In 2015, the UK exported £510bn of goods and services internationally, ranking it in world terms the 3rd largest exporter of services and the 10th largest exporter of goods. However, government statistics show that only around 1 in 10 firms are exporters (around 220,000 in total), and the view is that there are many more who would like to increase their export business, but need help getting started.
International Trade Secretary, Liam Fox, is naturally keen to foster international trade worldwide for the economic good of a post-Brexit UK. So, the launch of the Department of International Trade’s new portal, designed to provide much-needed help to smaller businesses looking to start or expand their export business, represents a timely move.
New help for exporters
Found by logging onto GREAT.gov.UK. and launched under the banner headline “The demand is out there. You should be too.” the site offers help tailored to the needs of exporters both old and new. It’s part of the government’s push designed to get 10,000 more UK businesses exporting by 2020. Through e-exporting, it aims to create another 20,000 online exporters and add £2bn to the UK economy over the next four years.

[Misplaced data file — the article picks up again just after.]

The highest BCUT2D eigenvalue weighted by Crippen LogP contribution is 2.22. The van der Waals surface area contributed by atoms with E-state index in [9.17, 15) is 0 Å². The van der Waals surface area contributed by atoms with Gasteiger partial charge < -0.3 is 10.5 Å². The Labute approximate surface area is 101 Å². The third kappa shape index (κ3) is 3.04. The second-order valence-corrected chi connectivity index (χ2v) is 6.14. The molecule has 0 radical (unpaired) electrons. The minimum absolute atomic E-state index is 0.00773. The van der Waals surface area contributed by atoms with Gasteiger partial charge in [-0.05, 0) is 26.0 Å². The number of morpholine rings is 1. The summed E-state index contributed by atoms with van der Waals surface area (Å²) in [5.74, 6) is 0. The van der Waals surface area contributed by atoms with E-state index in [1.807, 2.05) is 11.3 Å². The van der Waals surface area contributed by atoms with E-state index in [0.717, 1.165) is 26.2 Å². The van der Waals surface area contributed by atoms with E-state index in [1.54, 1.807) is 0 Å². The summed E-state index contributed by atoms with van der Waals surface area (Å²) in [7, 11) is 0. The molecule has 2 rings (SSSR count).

The site offers several ways of accessing new markets, from a free service to boost a firm’s profile to international buyers, to a searchable directory of current export trade opportunities. These cover markets within and outside the EU. They range from opportunities closer to home such as documentary films in Germany to power transmission equipment in Italy. Further afield, opportunities exist to tender for projects such as solar energy for Brazil, medical devices in China, energy saving solutions in Saudi Arabia, and LED lamps for Kazakhstan.
The Small Business Taskforce
In another initiative designed to protect SMEs post Brexit, the launch of the Small Business Taskforce, backed by the Institute of Chartered Accountants in England and a dozen other organisations, is calling for exports to be protected and a review of the funding for business support to be undertaken.
One of their first submissions to the government was a plea that there should not be any new input taxes or other significant costs levied on businesses for the remainder of this parliament. They have asked the government to consider five key issues as they negotiate Brexit terms:
An improving picture
Whilst we are only at the beginning of what is likely to be a protracted period of negotiation, international trade has held up well in the period since the Brexit vote. The CBI’s quarterly trends survey published at the end of October revealed that in October manufacturing orders from foreign customers hit their highest level for two and half years, helped no doubt by the fall in the value of the pound.
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